Outside of the larger cities, Crete in off-season takes on a ghost-town like quality. The smaller villages who rely on summer holidays to Crete as their primary source of income all shut down. And I don’t just mean the resorts. This was the mistake we made. We knew the resorts would be shut down but we assumed the services would still be open for the locals. What we didn’t realise was that these smaller services all shut down over winter and people living in these small villages drive to nearby towns to shop at larger stores. In the villages everything shuts. The convenience stores, the restaurants, the museums and petrol stations. Go for a 30 minute walk and you’ll be unlikely to encounter anything open. It’s unlikely you’ll see a single person.

We were in a village 30 minutes drive outside of Heraklion. Having those quiet lanes and beaches totally to ourselves was lovely but it had it’s drawbacks. The buses were irregular in winter, there were no nearby restaurants or stores and to get a loaf of bread was  a 1 hour return walk. Self-catering was really hard without transport.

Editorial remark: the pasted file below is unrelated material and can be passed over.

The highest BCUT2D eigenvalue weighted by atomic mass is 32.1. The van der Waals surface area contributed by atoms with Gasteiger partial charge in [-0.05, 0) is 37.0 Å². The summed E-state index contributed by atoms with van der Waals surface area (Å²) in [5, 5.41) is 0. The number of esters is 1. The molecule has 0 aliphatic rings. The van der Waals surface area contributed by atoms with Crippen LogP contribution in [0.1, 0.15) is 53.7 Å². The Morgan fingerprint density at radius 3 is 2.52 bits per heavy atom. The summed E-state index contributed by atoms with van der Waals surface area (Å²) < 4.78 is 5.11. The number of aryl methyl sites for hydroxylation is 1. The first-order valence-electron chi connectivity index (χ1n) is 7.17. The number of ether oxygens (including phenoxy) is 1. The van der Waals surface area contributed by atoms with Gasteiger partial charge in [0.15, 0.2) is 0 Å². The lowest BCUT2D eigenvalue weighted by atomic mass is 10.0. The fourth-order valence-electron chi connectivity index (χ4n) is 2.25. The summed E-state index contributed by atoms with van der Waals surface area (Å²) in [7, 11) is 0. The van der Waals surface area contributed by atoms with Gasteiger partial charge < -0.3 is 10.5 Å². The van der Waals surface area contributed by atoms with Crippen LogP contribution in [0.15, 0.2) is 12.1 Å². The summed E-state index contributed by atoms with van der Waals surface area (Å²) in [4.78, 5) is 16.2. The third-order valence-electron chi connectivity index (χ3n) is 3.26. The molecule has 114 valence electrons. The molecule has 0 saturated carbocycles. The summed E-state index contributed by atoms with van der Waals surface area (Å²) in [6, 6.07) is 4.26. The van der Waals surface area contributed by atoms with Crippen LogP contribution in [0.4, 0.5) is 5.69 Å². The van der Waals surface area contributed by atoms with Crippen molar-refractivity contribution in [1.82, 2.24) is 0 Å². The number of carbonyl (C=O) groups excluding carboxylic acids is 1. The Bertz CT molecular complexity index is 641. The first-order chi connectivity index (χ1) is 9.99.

However ten minutes drive away by car was a small town with a supermarket, a number of small restaurants and a lovely community feel when we felt the need to interact with other people after wandering all day along beaches and lanes without seeing another person. As soon as we realised that we rented a car for 100 euros per week. Monthly rates were even better. It certainly made being in Crete during winter more enjoyable. With the reduced bus service and so many shops shut, we went from feeling trapped and isolated to being able to enjoy the quiet villages and get the most out of our stay. Without kids, I probably would have rented a bike and happily spend days cycling my way around nearby destinations.

The secret to enjoying winter in Crete if you want to be in a smaller village – have your own transport!

It’s also worth noting that a lot of the smaller museums, except for those in Heraklion, close down over winter. Places like Knossos have shorter opening hours and will most likely be closed on Sundays and during the Christmas holiday period.

What if quiet isn’t your thing?

If the quiet village life doesn’t appeal for you, look for any town or city with a population greater than 20,000 people.